Friday, April 01, 2005

Better Dead than Disabled?

You may remember an earlier post I shared where Charmaine Yoest told us of an earlier civilization more advanced than our own in caring for the weak and disabled.

Another central theme: Food is not Medicine.

Here are more thoughts from a wise mother (and a friend of my Sister) who, like many of us, cannot comprehend the thinking that leads to and encourages the devaluing of life in our many forms of Glory:

As the mother of a child who not only is fed by a feeding tube, but also a central line for the last 8 yrs, I am appalled by what has happened to Terri. My mother in law is also fed by a tube, so for our family, tube feedings are very typical and normal. And in no way can they be considered life support. We all need to have nutrition and hydration to live, and a feeding tube, nor even a central line to provide the nutrition is really not all that uncommon nor is it as complicated and technical as many in the media and elsewhere make it seem.

There are thousands of people who are living full and meaningful lives while using various alternative ways to maintain nutritional status. There are also thousands of disabled persons in our communities who have fought incredible odds to survive and have quality of life.

Terri Schiavo was not given the opportunity to show what she could do, the day that her husband refused any kind of rehabilitation for her. God gives us all a meaningful life, and I find it so terribly sad that her husband could not look past her injuries to see the possibilities. At least to give her the chance to prove that there WERE possibilities.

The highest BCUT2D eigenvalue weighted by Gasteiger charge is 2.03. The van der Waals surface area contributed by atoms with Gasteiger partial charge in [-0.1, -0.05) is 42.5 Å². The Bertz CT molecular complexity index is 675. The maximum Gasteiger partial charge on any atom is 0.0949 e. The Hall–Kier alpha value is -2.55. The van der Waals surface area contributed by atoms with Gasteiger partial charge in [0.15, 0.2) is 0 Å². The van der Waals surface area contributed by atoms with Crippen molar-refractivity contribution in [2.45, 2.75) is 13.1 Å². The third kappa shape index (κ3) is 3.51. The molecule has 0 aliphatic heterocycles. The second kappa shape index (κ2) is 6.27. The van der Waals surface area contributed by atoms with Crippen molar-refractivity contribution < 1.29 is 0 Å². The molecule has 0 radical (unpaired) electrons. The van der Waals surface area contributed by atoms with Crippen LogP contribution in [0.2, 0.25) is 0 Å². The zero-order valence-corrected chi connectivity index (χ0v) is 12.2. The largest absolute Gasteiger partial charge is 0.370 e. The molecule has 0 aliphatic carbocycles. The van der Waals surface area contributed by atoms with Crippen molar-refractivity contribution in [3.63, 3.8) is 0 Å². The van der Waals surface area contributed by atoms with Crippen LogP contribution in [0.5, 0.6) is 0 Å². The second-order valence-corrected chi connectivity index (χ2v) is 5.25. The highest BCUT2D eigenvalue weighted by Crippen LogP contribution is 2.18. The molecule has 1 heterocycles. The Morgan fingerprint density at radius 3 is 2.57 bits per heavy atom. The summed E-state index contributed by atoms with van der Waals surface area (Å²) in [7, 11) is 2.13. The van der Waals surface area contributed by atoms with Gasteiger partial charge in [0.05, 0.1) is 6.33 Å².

Sometimes my children say to me "I can't" or "It's too hard", or "I will never be able to do that". I work with them, and despite the negative feelings they have, eventually they are instead able to say "I CAN" or " I Did it!". Do the disabled in our communities and our lives not deserve the same opportunities to at least try, or be given the chance to see what they can do? Terri was not given that chance, and I fear for our society that so devalues life when it is not "normal" or "typical". Where are we going in the future, when it seems so many feel "better dead than disabled".

Terri's husband may not have been able to clearly see the possibilities for her future, or maybe there was something more sinisiter at work. I do not know the answer, but Mr. Schiavo does, and so does the Lord.

I pray for the Schindler family, who saw Terri as more than a person in a vegetative state, they saw her for her possibilities. And I pray for this country, that somehow good can come from this, and that disabled people everywhere are seen not as to be pitied and to let die because of their disablities, but seen as human beings, created by God, and allowed to thrive and grow in whatever situation they may be.

Better Dead than Disabled -- vile thoughts we had extinguished after spilling much blood from the last century.


National Review Online asks, Who's Next?

Hat Tip ProLifeBlogs.


Blogs for Terri is determined to fight for our future.

The answer to Who's Next? must be nobody.

It will take much prayer, time and effort, but we need to demand a Disabled Rights Era.


More Right-to-Starvation nonsense from Chris Matthews while on the Don Imus Show:

The parents... the father seems to be having, I hate to say this, a good time. I don't know why, maybe it's the focus, maybe he's giddy with sadness of the tragedy that has been going on for so long.

Michelle Malkin has pictures of Terri's dad "having a good time."

Kevin at Wizbang! raises an eyebrow as well.